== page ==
On 3 February 2020, South Africa’s Department of Environment, Forestry and Fisheries reported that a total of 594 rhinos were poached in the country during 2019. This is the fifth year in a row that poaching numbers have declined in South Africa, since numbers peaked at 1,215 in 2014.
The latest figures show a drop of 175 since 2018, a significant and extremely welcome decline. The numbers mean that on average in 2019, fewer than two rhinos per day were poached in South Africa. The latest figures continue the declining trend seen in the country since 2015, but what else do they point to?
Are all the anti-poaching tactics working effectively? Have the poaching crisis and recent droughts taken their toll on rhino populations? Are there now fewer rhinos left and therefore, are poachers less likely to find a rhino?
The number of incursions into parks and conservancies are not always reported, so it is hard to determine the long-term trends when it comes to the number of poaching attempts per area. However, in Kruger National Park – one of the places hardest hit by poachers throughout the crisis – there were 2,014 poaching incursions and activities in 2019, a 22% decline from the previous year. Thankfully, despite the huge number of attempts, only 16% were ‘successful’ (327 rhinos were poached), but this is still too many. Does this show that rhinos are getting harder to find? Maybe. It’s not clear without up-to-date rhino population figures (the most recent published South Africa rhino population numbers date from end December 2017).
The Provincial breakdown shows that there is not only more work to do within Kruger, but across the country. Kwa-Zulu Natal, for example, continues to see significant poaching, even with a decline in recent years. From our work with state parks and reserves in the Province, we know that rangers are extremely hard-pressed. We can only imagine what could happen if they weren’t on duty. But how much more successful would they be if they were properly trained, equipped and motivated – something our grants have tried to address, in the face of declining government budgets.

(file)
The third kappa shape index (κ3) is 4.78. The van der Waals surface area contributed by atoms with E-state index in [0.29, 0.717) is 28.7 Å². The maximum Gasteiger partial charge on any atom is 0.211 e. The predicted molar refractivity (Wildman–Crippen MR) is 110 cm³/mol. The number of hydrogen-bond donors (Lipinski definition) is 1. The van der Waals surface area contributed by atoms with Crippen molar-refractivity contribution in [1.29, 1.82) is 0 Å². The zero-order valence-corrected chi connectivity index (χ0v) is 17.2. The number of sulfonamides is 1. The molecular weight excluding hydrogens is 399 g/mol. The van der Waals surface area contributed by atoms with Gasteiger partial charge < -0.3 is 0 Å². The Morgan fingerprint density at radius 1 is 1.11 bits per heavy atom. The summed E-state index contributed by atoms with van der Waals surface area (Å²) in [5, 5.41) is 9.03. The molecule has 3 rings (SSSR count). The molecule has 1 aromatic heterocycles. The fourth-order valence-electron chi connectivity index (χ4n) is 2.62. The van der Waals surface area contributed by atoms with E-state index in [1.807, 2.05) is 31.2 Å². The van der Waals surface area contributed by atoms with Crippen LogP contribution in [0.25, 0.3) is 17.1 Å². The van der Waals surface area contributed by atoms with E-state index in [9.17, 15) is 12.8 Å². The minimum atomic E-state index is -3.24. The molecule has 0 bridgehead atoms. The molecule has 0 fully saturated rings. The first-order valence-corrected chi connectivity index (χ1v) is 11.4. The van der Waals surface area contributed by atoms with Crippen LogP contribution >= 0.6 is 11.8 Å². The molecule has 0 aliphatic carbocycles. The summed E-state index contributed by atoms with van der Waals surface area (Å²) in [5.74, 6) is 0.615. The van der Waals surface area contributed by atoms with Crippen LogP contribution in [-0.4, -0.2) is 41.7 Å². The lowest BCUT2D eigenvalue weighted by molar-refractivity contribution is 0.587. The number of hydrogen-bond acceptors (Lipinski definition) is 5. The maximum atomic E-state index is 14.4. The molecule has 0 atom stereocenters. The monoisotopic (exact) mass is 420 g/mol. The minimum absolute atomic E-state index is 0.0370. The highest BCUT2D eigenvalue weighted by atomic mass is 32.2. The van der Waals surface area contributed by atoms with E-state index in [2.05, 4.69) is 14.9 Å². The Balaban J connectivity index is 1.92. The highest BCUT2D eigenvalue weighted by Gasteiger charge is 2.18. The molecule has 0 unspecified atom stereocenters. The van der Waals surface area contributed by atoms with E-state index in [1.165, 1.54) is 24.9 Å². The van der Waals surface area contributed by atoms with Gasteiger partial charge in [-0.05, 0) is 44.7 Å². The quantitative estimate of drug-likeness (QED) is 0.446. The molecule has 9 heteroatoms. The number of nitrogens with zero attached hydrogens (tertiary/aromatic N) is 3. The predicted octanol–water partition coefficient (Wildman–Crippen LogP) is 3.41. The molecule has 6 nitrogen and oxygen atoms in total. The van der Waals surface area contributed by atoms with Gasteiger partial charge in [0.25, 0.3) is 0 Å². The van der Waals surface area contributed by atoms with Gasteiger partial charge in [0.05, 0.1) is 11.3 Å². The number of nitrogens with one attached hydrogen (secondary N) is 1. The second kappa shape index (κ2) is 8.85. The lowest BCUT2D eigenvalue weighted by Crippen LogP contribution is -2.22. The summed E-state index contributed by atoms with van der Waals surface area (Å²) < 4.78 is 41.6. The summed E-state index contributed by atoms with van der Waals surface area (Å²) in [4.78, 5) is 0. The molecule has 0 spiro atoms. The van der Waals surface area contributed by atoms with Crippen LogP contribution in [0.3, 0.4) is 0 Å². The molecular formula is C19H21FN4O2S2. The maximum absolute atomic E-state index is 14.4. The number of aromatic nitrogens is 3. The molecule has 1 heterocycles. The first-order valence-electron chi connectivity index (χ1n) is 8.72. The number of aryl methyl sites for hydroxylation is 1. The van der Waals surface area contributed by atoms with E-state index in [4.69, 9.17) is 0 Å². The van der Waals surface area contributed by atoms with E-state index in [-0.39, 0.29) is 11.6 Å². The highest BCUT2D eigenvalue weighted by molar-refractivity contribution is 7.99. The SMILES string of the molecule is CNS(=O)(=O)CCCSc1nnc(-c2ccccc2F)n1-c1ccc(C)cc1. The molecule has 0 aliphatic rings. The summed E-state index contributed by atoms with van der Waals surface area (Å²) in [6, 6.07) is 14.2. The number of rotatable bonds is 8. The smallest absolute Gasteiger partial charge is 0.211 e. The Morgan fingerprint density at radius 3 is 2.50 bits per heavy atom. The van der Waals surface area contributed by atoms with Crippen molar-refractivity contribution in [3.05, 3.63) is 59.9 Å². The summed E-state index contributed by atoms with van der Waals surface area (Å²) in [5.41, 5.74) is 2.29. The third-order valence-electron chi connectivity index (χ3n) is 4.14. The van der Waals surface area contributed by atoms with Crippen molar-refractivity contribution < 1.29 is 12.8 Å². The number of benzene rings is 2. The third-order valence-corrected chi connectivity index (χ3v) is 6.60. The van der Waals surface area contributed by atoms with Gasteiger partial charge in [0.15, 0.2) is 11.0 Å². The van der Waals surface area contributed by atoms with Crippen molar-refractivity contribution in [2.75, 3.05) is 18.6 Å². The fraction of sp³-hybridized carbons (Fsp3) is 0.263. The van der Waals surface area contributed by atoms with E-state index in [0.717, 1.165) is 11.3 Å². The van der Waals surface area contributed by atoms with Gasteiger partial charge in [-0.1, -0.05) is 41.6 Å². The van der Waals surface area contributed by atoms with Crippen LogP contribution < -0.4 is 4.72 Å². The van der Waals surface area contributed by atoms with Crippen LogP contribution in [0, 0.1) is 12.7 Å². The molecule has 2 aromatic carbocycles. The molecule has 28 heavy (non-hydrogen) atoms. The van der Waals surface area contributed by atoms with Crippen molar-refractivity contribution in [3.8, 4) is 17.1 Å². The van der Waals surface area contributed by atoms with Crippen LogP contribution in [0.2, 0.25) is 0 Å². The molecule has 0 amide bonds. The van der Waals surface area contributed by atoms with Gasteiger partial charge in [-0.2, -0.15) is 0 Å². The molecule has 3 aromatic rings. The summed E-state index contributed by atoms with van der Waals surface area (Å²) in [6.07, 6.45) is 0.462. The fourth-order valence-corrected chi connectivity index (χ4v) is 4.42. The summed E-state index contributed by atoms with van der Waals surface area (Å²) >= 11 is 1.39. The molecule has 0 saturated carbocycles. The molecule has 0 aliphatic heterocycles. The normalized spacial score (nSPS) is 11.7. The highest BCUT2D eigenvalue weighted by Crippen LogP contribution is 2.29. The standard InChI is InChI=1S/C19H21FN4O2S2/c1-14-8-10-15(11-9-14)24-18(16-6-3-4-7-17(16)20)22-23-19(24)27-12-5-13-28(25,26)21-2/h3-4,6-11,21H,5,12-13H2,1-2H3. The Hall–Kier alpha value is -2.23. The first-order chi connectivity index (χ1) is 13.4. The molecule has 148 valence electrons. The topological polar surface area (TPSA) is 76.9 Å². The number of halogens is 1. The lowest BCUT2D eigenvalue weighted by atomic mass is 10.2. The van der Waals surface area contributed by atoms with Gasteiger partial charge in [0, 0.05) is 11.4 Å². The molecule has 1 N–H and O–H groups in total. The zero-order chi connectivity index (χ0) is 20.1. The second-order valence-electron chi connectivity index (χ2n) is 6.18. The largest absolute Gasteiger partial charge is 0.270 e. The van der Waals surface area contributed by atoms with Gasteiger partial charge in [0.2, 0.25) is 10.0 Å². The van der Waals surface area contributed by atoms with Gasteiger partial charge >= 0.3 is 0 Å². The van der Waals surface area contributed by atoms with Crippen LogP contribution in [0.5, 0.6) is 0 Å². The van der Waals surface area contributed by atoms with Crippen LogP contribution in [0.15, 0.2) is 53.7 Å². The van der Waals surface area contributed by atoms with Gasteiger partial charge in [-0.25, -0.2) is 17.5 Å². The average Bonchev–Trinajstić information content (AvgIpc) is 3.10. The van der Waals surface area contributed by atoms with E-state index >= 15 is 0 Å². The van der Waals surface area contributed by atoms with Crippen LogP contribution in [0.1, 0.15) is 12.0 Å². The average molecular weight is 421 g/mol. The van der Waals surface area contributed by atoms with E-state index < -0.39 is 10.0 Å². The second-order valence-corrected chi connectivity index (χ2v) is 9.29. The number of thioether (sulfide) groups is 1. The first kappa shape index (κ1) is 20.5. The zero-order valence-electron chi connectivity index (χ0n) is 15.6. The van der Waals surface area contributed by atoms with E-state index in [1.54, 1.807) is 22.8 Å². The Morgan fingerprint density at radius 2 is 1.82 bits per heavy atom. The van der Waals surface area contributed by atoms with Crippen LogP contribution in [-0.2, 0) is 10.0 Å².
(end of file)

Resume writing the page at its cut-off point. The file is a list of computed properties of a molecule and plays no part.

Provinces and National Parks
|2017||2018||2019||% change (2018 – 2019)|
|Kruger National Park||504||421||327||-22.3%|
|Marakele National Park||–||1||1||0.0%|
Reducing poaching has been at the forefront of all of our minds for more than a decade. Given the above numbers, this continues to be critical. But stopping poaching is only one of the actions required to save rhinos. We must simultaneously improve law enforcement so that when a poacher or trafficker is caught they are brought to trial promptly and sentenced appropriately if convicted.
We’re pleased to see that the Department’s statement also addresses some of these concerns: 145 people accused of poaching and trafficking were sentenced to at least two years’ imprisonment, with six individuals sentenced to 15 years. While this is a positive step, there were more than 332 arrests made in 2019, many more than the 145 sentenced. Given the large horn seizures in the country during 2019, improving enforcement is key to reducing illegal horn trafficking within the country.
Protecting rhinos is not easy. We know that poaching won’t stop immediately and we’re committed to driving poaching numbers down to negligible figures, however long it takes. The latest numbers are positive, but they are also a sign that without protection, rhinos could be in far more danger.
One of the long-term challenges of the ongoing poaching crisis is that it diverts attention, and donor funding, away from good biological management of viable rhino populations. Overstocking of a site can lead to increased mortalities, with many fewer rhinos being born and surviving, due to poor nutrition of breeding females. Missing such opportunities to maximise rhino growth is a real problem in some areas.
While anti-poaching measures are still a high priority, it’s important that we don’t forget the other tools in the box: biological management (including habitat management, range expansion and ongoing rhino monitoring), community engagement, capacity building, national and international coordination, and putting in place the long-term sustainable financing needed for Key 1 and Key 2 rhino conservation programmes.